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I tried a lifesaving gadget that’s going to transform your phone

A person holding the Motorola Defy.
Andy Boxall / Digital Trends

Emergency satellite messaging through smartphones was a hot topic at the beginning of this year, with Apple, Qualcomm, and MediaTek all talking about their plans for the lifesaving technology. Recently, MediaTek and Bullitt’s solution arrived in the shape of the Motorola Defy dongle, which adds emergency messaging without the need for a cellular connection to any smartphone, regardless of its software or manufacturer.

I had the chance to try it out, and although I thankfully wasn’t in imminent danger, I was reassured that I’d be able to call for help if I was.

Satellite communication and smartphones

The Motorola Defy on some rocks.
Andy Boxall / Digital Trends

At the moment, satellite communication is definitely a niche service, and although the Motorola Defy dongle is the easiest way to use the service, it’s expected to become a lot more commonplace in the future. In a recent conversation with Finbarr Moynihan, MediaTek’s vice president of global and corporate marketing, he shared his thoughts on the technology with Digital Trends.

“I think [satellite connectivity] is going to start coming in as a feature in the high end and then become just a default feature for flagship phones,” he said. “It’s relatively easy to take our chip [the MT6825 found inside the Motorola Defy] and add it to any 4G or 5G phone. It will be integrated into 5G modems going forward, kind of a default feature.”

It’s also only the start for satellite communication, with Moynihan revealing what’s already in the works for the system.

“What we have today supports low-data messaging-type applications,” he said. “The next part of the standard that we’re working on will deliver megabits-per-second data rates and will be bidirectional, which is much more capable. You can have web browsing and watch videos. You could watch YouTube on top of Kilimanjaro if you want to.”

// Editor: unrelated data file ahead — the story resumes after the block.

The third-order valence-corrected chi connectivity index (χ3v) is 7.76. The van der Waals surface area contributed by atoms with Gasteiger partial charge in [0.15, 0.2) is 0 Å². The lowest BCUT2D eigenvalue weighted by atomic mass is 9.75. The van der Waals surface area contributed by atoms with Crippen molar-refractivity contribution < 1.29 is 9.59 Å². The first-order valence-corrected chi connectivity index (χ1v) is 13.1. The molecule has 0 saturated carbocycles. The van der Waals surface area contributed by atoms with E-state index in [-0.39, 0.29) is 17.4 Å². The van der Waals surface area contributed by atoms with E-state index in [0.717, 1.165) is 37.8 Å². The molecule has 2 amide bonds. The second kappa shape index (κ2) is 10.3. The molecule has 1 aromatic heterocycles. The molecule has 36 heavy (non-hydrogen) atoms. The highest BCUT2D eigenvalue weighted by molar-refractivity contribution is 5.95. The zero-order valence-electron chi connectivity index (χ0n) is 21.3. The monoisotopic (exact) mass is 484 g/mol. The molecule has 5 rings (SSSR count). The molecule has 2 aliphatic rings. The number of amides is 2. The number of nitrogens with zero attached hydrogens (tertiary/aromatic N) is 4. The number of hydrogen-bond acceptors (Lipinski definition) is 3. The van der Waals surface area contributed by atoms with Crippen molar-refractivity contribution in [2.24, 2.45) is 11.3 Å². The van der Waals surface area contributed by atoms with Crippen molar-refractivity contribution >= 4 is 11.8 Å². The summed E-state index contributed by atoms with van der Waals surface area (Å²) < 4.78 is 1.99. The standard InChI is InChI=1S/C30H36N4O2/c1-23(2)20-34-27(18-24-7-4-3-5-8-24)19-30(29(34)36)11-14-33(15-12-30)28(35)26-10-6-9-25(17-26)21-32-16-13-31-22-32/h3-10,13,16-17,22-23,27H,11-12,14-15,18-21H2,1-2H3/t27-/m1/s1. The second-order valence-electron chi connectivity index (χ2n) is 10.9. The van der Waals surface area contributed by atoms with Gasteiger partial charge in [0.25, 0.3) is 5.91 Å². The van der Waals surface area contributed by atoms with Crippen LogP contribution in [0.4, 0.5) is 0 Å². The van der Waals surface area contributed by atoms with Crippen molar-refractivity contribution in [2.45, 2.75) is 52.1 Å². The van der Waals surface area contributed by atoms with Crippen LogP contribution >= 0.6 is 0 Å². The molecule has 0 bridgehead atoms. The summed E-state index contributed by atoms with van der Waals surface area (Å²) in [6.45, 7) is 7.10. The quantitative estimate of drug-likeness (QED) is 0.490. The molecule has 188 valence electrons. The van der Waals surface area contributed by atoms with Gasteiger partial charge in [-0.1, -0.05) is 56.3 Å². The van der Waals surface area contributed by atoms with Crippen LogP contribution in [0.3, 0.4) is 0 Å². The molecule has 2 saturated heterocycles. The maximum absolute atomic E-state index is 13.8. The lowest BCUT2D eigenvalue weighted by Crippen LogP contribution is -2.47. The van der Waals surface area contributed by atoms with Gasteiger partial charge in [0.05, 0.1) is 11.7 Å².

Getting satellite messaging on your phone today

The power and check-in buttons on the Motorola Defy.
Power and check-in buttons on the Motorola Defy Andy Boxall / Digital Trends

It’s an exciting picture of a future where you aren’t entirely reliant on connectivity provided by your carrier or Wi-Fi network, and it could end up saving lives in emergency situations. While direct integration of satellite communication is still in its infancy, the service is available to anyone right now through the Motorola Defy and the Bullitt Messenger Service. The Motorola Defy is a palm-sized rugged dongle with MediaTek’s MT6825NTN chip inside. It connects to your phone using Bluetooth, talks to the satellite network, and is ready to send messages through Bullitt’s app when you don’t have any service.

It sounds simple, but is it? After all, the entire process needs to be both straightforward and reliable if it’s going to be useful in a potentially frantic emergency situation. Thankfully, I didn’t test it out under those circumstances. I even found it difficult to be completely without service — which only happens when you want to be out of service — but by switching my phone to Airplane mode, I replicated the situation so the Defy could be tested out.

The orange SOS button on the side of the Motorola Defy.
SThe OS button on the Motorola Defy Andy Boxall / Digital Trends

However, don’t just expect it to work immediately without a bit of setting up, which needs to be done well ahead of any expeditions. The Bullitt Messenger app is required to use the Defy dongle, and while setting up an account required quite a few tries before it finally worked on my iPhone 14 Pro, it only took one try on the Android-powered Motorola Razr Plus. Linking the Defy to my iPhone was simple, and the QR code was included in the box.

Most importantly, it’s not just you that needs the Bullitt app, it’s any recipient, too, so make sure you tell the people you want to stay in touch with that they need to download it and set up an account. It’s free to receive messages, but they will need a subscription to reply to your satellite-connected phone. I sent reply messages from my Razr Plus using a mobile network to the satellite-connected iPhone, and they were only received in the Bullitt app when the phone reconnected to a mobile or Wi-Fi network.

Out and about with the Motorola Defy

The Motorola Defy connected to the Bullitt Satellite Messenger app.
A Motorola Defy connected to satellites Andy Boxall / Digital Trends

Once you’ve gone through the setup process at home, how does the Defy work when you’re out in the wilderness? It’s lightweight at 70 grams and very compact, so it won’t take up valuable space with your other equipment, and it’s suitably tough, with an IP68 water- and dust-resistance rating, plus MIL-SPEC-810H certification. It only has three buttons — power, auto check-in, and SOS — so it’s easy to learn, and once you’ve connected it to your phone’s Bluetooth, it reconnects automatically when you turn it on.